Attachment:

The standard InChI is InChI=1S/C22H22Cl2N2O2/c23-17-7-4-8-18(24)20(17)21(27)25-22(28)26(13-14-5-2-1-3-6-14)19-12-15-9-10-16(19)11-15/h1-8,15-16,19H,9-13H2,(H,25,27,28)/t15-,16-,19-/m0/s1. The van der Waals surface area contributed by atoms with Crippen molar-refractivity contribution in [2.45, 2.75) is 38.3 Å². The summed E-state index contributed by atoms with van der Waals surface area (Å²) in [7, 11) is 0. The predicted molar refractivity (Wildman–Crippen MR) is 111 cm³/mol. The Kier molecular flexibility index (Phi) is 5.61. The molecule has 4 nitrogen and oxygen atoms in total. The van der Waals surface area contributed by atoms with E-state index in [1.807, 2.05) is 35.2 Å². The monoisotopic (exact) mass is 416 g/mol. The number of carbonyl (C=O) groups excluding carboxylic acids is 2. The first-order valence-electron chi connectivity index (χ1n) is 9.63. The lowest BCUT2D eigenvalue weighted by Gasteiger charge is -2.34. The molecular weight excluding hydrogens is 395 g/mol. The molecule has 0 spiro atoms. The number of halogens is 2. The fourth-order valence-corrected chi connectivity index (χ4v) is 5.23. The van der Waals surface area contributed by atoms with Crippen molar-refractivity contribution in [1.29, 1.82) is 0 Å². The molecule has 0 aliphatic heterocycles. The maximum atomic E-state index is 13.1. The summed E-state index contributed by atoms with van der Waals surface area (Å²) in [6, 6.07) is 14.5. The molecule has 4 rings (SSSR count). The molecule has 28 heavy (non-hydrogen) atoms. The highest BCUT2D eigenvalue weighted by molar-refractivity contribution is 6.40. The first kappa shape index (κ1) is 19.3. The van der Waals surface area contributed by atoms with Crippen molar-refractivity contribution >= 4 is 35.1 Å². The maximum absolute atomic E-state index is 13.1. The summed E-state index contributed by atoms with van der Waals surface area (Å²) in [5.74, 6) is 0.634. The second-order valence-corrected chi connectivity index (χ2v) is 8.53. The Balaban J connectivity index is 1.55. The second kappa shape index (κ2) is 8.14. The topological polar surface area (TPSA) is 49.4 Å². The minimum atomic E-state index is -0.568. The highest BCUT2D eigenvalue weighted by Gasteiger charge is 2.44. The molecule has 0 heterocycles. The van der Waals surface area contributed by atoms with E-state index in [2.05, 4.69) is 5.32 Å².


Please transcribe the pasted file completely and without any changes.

The standard InChI is InChI=1S/C22H22Cl2N2O2/c23-17-7-4-8-18(24)20(17)21(27)25-22(28)26(13-14-5-2-1-3-6-14)19-12-15-9-10-16(19)11-15/h1-8,15-16,19H,9-13H2,(H,25,27,28)/t15-,16-,19-/m0/s1. The van der Waals surface area contributed by atoms with Crippen molar-refractivity contribution in [2.45, 2.75) is 38.3 Å². The summed E-state index contributed by atoms with van der Waals surface area (Å²) in [7, 11) is 0. The predicted molar refractivity (Wildman–Crippen MR) is 111 cm³/mol. The Kier molecular flexibility index (Phi) is 5.61. The molecule has 4 nitrogen and oxygen atoms in total. The van der Waals surface area contributed by atoms with E-state index in [1.807, 2.05) is 35.2 Å². The monoisotopic (exact) mass is 416 g/mol. The number of carbonyl (C=O) groups excluding carboxylic acids is 2. The first-order valence-electron chi connectivity index (χ1n) is 9.63. The lowest BCUT2D eigenvalue weighted by Gasteiger charge is -2.34. The molecular weight excluding hydrogens is 395 g/mol. The molecule has 0 spiro atoms. The number of halogens is 2. The fourth-order valence-corrected chi connectivity index (χ4v) is 5.23. The van der Waals surface area contributed by atoms with Crippen molar-refractivity contribution in [1.29, 1.82) is 0 Å². The molecule has 0 aliphatic heterocycles. The maximum atomic E-state index is 13.1. The summed E-state index contributed by atoms with van der Waals surface area (Å²) in [6, 6.07) is 14.5. The molecule has 4 rings (SSSR count). The molecule has 28 heavy (non-hydrogen) atoms. The highest BCUT2D eigenvalue weighted by molar-refractivity contribution is 6.40. The first kappa shape index (κ1) is 19.3. The van der Waals surface area contributed by atoms with Crippen molar-refractivity contribution >= 4 is 35.1 Å². The maximum absolute atomic E-state index is 13.1. The summed E-state index contributed by atoms with van der Waals surface area (Å²) in [5.74, 6) is 0.634. The second-order valence-corrected chi connectivity index (χ2v) is 8.53. The Balaban J connectivity index is 1.55. The second kappa shape index (κ2) is 8.14. The topological polar surface area (TPSA) is 49.4 Å². The minimum atomic E-state index is -0.568. The highest BCUT2D eigenvalue weighted by Gasteiger charge is 2.44. The molecule has 0 heterocycles. The van der Waals surface area contributed by atoms with E-state index in [2.05, 4.69) is 5.32 Å².